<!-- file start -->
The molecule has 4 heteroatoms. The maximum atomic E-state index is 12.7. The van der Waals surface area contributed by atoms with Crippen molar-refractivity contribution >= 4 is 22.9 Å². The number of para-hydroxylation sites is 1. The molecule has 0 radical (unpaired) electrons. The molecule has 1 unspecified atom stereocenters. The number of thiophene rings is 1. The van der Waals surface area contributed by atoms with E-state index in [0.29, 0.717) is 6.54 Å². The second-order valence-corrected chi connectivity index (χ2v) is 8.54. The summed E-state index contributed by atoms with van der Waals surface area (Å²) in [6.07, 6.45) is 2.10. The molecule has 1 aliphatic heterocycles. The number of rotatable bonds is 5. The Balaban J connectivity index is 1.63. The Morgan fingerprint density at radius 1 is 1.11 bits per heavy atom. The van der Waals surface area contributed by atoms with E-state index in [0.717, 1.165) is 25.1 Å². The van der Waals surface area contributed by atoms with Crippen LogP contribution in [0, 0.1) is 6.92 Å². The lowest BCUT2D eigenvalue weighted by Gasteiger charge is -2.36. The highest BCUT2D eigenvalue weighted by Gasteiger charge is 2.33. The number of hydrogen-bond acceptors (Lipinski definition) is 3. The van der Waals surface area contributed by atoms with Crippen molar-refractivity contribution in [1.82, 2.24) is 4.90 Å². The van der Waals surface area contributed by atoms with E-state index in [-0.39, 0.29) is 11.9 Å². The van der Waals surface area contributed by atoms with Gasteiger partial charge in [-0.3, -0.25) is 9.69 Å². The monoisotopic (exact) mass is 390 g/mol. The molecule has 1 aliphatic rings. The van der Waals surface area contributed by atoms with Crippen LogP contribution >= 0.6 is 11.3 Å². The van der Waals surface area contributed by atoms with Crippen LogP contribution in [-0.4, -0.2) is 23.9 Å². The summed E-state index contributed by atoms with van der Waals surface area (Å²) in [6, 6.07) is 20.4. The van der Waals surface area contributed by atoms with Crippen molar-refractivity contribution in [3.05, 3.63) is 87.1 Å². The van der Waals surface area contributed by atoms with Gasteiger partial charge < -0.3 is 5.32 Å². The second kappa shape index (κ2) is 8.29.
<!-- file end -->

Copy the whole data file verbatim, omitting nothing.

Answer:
The molecule has 4 heteroatoms. The maximum atomic E-state index is 12.7. The van der Waals surface area contributed by atoms with Crippen molar-refractivity contribution >= 4 is 22.9 Å². The number of para-hydroxylation sites is 1. The molecule has 0 radical (unpaired) electrons. The molecule has 1 unspecified atom stereocenters. The number of thiophene rings is 1. The van der Waals surface area contributed by atoms with E-state index in [0.29, 0.717) is 6.54 Å². The second-order valence-corrected chi connectivity index (χ2v) is 8.54. The summed E-state index contributed by atoms with van der Waals surface area (Å²) in [6.07, 6.45) is 2.10. The molecule has 1 aliphatic heterocycles. The number of rotatable bonds is 5. The Balaban J connectivity index is 1.63. The Morgan fingerprint density at radius 1 is 1.11 bits per heavy atom. The van der Waals surface area contributed by atoms with E-state index in [0.717, 1.165) is 25.1 Å². The van der Waals surface area contributed by atoms with Crippen LogP contribution in [0, 0.1) is 6.92 Å². The lowest BCUT2D eigenvalue weighted by Gasteiger charge is -2.36. The highest BCUT2D eigenvalue weighted by Gasteiger charge is 2.33. The number of hydrogen-bond acceptors (Lipinski definition) is 3. The van der Waals surface area contributed by atoms with Crippen molar-refractivity contribution in [1.82, 2.24) is 4.90 Å². The van der Waals surface area contributed by atoms with E-state index in [-0.39, 0.29) is 11.9 Å². The van der Waals surface area contributed by atoms with Gasteiger partial charge in [-0.3, -0.25) is 9.69 Å². The monoisotopic (exact) mass is 390 g/mol. The molecule has 1 aliphatic rings. The van der Waals surface area contributed by atoms with Crippen LogP contribution >= 0.6 is 11.3 Å². The van der Waals surface area contributed by atoms with Crippen LogP contribution in [-0.4, -0.2) is 23.9 Å². The summed E-state index contributed by atoms with van der Waals surface area (Å²) in [6, 6.07) is 20.4. The van der Waals surface area contributed by atoms with Crippen molar-refractivity contribution in [3.05, 3.63) is 87.1 Å². The van der Waals surface area contributed by atoms with Gasteiger partial charge < -0.3 is 5.32 Å². The second kappa shape index (κ2) is 8.29.